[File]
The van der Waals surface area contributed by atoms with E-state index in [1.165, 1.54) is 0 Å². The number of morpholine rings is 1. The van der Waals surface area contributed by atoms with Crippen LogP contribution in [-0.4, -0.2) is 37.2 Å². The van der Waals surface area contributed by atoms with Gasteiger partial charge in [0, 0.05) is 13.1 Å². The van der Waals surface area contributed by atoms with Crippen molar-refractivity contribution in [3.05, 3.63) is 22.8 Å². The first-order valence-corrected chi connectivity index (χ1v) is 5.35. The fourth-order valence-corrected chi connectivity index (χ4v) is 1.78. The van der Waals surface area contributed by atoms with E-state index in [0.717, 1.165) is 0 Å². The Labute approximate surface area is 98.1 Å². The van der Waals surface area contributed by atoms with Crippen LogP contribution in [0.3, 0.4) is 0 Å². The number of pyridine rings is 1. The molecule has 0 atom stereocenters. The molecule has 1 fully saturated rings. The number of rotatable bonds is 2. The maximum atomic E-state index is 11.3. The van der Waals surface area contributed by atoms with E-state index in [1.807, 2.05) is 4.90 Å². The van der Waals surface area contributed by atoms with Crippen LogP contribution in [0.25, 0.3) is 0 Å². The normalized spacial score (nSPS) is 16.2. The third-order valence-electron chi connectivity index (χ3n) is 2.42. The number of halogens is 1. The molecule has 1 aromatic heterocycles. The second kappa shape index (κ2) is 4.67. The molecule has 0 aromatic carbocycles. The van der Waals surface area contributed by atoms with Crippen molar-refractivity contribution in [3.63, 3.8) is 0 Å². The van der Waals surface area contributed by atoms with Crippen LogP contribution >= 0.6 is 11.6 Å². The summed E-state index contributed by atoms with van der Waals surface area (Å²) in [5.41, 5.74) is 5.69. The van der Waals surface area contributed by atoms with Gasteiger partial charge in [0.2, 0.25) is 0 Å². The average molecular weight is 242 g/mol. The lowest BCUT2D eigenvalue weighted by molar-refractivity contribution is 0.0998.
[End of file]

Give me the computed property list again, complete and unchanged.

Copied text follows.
The van der Waals surface area contributed by atoms with E-state index in [1.165, 1.54) is 0 Å². The number of morpholine rings is 1. The van der Waals surface area contributed by atoms with Crippen LogP contribution in [-0.4, -0.2) is 37.2 Å². The van der Waals surface area contributed by atoms with Gasteiger partial charge in [0, 0.05) is 13.1 Å². The van der Waals surface area contributed by atoms with Crippen molar-refractivity contribution in [3.05, 3.63) is 22.8 Å². The first-order valence-corrected chi connectivity index (χ1v) is 5.35. The fourth-order valence-corrected chi connectivity index (χ4v) is 1.78. The van der Waals surface area contributed by atoms with E-state index in [0.717, 1.165) is 0 Å². The Labute approximate surface area is 98.1 Å². The van der Waals surface area contributed by atoms with Crippen LogP contribution in [0.3, 0.4) is 0 Å². The number of pyridine rings is 1. The molecule has 0 atom stereocenters. The molecule has 1 fully saturated rings. The number of rotatable bonds is 2. The maximum atomic E-state index is 11.3. The van der Waals surface area contributed by atoms with E-state index in [1.807, 2.05) is 4.90 Å². The van der Waals surface area contributed by atoms with Crippen LogP contribution in [0.25, 0.3) is 0 Å². The normalized spacial score (nSPS) is 16.2. The third-order valence-electron chi connectivity index (χ3n) is 2.42. The number of halogens is 1. The molecule has 1 aromatic heterocycles. The second kappa shape index (κ2) is 4.67. The molecule has 0 aromatic carbocycles. The van der Waals surface area contributed by atoms with Crippen molar-refractivity contribution in [3.63, 3.8) is 0 Å². The van der Waals surface area contributed by atoms with Crippen LogP contribution >= 0.6 is 11.6 Å². The summed E-state index contributed by atoms with van der Waals surface area (Å²) in [5.41, 5.74) is 5.69. The van der Waals surface area contributed by atoms with Gasteiger partial charge in [0.2, 0.25) is 0 Å². The average molecular weight is 242 g/mol. The lowest BCUT2D eigenvalue weighted by molar-refractivity contribution is 0.0998.